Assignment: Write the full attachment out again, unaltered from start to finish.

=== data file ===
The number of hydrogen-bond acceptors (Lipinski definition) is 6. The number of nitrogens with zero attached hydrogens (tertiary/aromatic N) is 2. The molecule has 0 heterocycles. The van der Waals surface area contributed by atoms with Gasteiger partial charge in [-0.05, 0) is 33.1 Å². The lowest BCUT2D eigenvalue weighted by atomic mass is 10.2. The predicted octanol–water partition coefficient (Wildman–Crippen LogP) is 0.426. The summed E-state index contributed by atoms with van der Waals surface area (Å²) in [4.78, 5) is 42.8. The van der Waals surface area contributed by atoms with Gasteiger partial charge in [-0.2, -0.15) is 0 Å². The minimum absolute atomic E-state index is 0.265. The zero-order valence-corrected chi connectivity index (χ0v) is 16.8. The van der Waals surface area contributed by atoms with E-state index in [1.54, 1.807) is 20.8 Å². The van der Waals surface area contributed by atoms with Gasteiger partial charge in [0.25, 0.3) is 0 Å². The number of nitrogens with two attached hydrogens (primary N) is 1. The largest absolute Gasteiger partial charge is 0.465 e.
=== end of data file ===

The number of hydrogen-bond acceptors (Lipinski definition) is 6. The number of nitrogens with zero attached hydrogens (tertiary/aromatic N) is 2. The molecule has 0 heterocycles. The van der Waals surface area contributed by atoms with Gasteiger partial charge in [-0.05, 0) is 33.1 Å². The lowest BCUT2D eigenvalue weighted by atomic mass is 10.2. The predicted octanol–water partition coefficient (Wildman–Crippen LogP) is 0.426. The summed E-state index contributed by atoms with van der Waals surface area (Å²) in [4.78, 5) is 42.8. The van der Waals surface area contributed by atoms with Gasteiger partial charge in [-0.2, -0.15) is 0 Å². The minimum absolute atomic E-state index is 0.265. The zero-order valence-corrected chi connectivity index (χ0v) is 16.8. The van der Waals surface area contributed by atoms with E-state index in [1.54, 1.807) is 20.8 Å². The van der Waals surface area contributed by atoms with Gasteiger partial charge in [0.25, 0.3) is 0 Å². The number of nitrogens with two attached hydrogens (primary N) is 1. The largest absolute Gasteiger partial charge is 0.465 e.